CSE6242 / CX4242: Data and Visual Analytics | Georgia Tech | Fall 2016 Homework 1: Analyzing Twitter dataset; SQLite; D3 Warmup; Gephi; OpenRefine

Due: Friday, September 16, 2016, 11:55PM EST

Prepared by Nilaksh Das, Pradeep Vairamani, Vishakha Singh, Yanwei Zhang, Bhanu Verma, Meghna Natraj, Polo Chau

Submission Instructions and Important Notes: It is important that you read the following instructions carefully and also those about the deliverables at the end of each question or you may lose points.

❏ Submit a single zipped file, called “HW1­{YOUR_LAST_NAME}­{YOUR_FIRST_NAME}.zip”, containing all the deliverables including source code/scripts, data files, and readme. Example: ‘HW1­Doe­John.zip’ if your name is John Doe. Only .zip is allowed (no .rar, etc.)

❏ You may collaborate with other students on this assignment, but you must write your own code and give the explanations in your own words, and also mention the collaborators’ names on T­Square’s submission page. All GT students must observe the honor code. Suspected plagiarism and academic misconduct will be reported to and directly handled by the Office of Student Integrity (OSI). Here are some examples similar to Prof. Jacob Eisenstein’s NLP course page (grading policy):

❏ OK: discuss concepts (e.g., how cross­validation works) and strategies (e.g., use hashmap instead of array)

❏ Not OK: several students work on one master copy together (e.g., by dividing it up), sharing solutions, or using solution from previous years or from the web.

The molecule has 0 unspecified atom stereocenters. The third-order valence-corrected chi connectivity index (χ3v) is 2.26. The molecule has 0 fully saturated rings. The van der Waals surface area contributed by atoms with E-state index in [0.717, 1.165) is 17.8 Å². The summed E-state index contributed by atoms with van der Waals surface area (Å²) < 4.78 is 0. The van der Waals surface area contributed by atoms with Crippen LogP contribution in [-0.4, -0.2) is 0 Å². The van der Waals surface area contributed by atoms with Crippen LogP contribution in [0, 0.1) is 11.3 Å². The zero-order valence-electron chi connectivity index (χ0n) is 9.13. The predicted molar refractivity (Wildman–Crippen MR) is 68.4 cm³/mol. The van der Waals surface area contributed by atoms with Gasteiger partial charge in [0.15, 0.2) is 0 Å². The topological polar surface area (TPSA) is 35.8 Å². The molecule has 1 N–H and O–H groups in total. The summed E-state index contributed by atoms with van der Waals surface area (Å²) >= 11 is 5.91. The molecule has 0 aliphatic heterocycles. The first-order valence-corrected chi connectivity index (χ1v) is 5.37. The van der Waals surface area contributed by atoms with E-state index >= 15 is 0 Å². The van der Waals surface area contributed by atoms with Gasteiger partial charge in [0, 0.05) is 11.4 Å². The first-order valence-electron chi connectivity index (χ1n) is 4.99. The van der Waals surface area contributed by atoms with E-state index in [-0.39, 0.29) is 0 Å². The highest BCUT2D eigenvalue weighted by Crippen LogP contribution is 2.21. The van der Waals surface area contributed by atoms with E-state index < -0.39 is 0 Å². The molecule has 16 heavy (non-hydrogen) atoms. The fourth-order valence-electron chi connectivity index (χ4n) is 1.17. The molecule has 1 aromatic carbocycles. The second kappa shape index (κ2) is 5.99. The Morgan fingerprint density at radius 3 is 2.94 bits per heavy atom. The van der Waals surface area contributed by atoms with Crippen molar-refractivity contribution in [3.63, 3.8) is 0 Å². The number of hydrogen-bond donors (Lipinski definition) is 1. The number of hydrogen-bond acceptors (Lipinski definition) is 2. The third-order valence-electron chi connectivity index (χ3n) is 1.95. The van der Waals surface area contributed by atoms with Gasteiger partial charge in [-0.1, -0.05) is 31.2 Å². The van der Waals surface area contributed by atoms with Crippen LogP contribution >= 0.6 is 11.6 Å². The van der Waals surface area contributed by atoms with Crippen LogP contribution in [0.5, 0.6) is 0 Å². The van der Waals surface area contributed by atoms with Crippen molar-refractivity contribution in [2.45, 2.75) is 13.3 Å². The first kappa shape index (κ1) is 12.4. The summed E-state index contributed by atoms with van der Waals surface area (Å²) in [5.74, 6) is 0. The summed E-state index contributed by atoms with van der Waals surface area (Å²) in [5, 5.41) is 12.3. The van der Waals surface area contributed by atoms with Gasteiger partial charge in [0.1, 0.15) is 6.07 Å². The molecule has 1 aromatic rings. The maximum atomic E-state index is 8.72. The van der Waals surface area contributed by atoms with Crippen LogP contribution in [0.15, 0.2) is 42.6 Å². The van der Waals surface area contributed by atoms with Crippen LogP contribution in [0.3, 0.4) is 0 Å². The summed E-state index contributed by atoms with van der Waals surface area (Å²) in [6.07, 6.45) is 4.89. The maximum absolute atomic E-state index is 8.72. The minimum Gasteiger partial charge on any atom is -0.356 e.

❏ If you use any “slip days”, you must write down the number of days used  in the T­square submission page. For example, “Slip days used: 1”. Each slip day equals 24 hours. E.g., if a submission is late for 30 hours, that counts as 2 slip days.

❏ At the end of this assignment, we have specified a folder structure about how to organize your files in a single zipped file. 5 points will be deducted for not following this strictly. ❏ We will use auto­grading scripts to grade some of your deliverables (there are hundreds of students), so it is extremely important that you strictly follow our requirements. Marks may be deducted if our grading scripts cannot execute on your deliverables.

❏ Wherever you are asked to write down an explanation for the task you perform, stay within the word limit or you may lose points.

❏ In your final zip file, please do not include any intermediate files you may have generated to work on the task, unless your script is absolutely dependent on it to get the final result (which it ideally should not be).

❏ After all slip days are used up, 5% deduction for every 24 hours of delay. (e.g., 5 points for a 100­point homework)